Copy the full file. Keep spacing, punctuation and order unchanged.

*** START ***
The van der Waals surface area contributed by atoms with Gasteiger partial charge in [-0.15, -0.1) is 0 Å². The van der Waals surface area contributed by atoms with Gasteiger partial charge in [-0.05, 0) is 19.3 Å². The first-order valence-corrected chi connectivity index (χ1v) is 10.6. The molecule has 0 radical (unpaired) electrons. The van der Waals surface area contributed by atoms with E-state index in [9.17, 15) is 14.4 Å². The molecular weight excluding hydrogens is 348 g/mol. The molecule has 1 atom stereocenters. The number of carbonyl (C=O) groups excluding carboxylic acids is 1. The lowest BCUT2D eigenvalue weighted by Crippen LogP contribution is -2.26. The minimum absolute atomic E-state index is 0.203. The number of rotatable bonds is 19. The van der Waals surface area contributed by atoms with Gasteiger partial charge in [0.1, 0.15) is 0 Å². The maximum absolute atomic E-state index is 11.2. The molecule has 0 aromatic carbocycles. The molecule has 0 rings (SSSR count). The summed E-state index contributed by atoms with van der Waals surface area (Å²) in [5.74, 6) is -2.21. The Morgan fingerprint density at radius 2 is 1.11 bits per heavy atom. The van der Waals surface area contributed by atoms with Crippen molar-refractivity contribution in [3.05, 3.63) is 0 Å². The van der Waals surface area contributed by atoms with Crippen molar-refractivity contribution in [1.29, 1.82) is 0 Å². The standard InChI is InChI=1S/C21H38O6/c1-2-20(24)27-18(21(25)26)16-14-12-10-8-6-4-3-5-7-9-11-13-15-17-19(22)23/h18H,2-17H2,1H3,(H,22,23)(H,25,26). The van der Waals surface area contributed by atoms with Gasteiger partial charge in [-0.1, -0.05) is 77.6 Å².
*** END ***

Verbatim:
The van der Waals surface area contributed by atoms with Gasteiger partial charge in [-0.15, -0.1) is 0 Å². The van der Waals surface area contributed by atoms with Gasteiger partial charge in [-0.05, 0) is 19.3 Å². The first-order valence-corrected chi connectivity index (χ1v) is 10.6. The molecule has 0 radical (unpaired) electrons. The van der Waals surface area contributed by atoms with E-state index in [9.17, 15) is 14.4 Å². The molecular weight excluding hydrogens is 348 g/mol. The molecule has 1 atom stereocenters. The number of carbonyl (C=O) groups excluding carboxylic acids is 1. The lowest BCUT2D eigenvalue weighted by Crippen LogP contribution is -2.26. The minimum absolute atomic E-state index is 0.203. The number of rotatable bonds is 19. The van der Waals surface area contributed by atoms with Gasteiger partial charge in [0.1, 0.15) is 0 Å². The maximum absolute atomic E-state index is 11.2. The molecule has 0 aromatic carbocycles. The molecule has 0 rings (SSSR count). The summed E-state index contributed by atoms with van der Waals surface area (Å²) in [5.74, 6) is -2.21. The Morgan fingerprint density at radius 2 is 1.11 bits per heavy atom. The van der Waals surface area contributed by atoms with Crippen molar-refractivity contribution in [3.05, 3.63) is 0 Å². The van der Waals surface area contributed by atoms with Crippen molar-refractivity contribution in [1.29, 1.82) is 0 Å². The standard InChI is InChI=1S/C21H38O6/c1-2-20(24)27-18(21(25)26)16-14-12-10-8-6-4-3-5-7-9-11-13-15-17-19(22)23/h18H,2-17H2,1H3,(H,22,23)(H,25,26). The van der Waals surface area contributed by atoms with Gasteiger partial charge in [-0.1, -0.05) is 77.6 Å².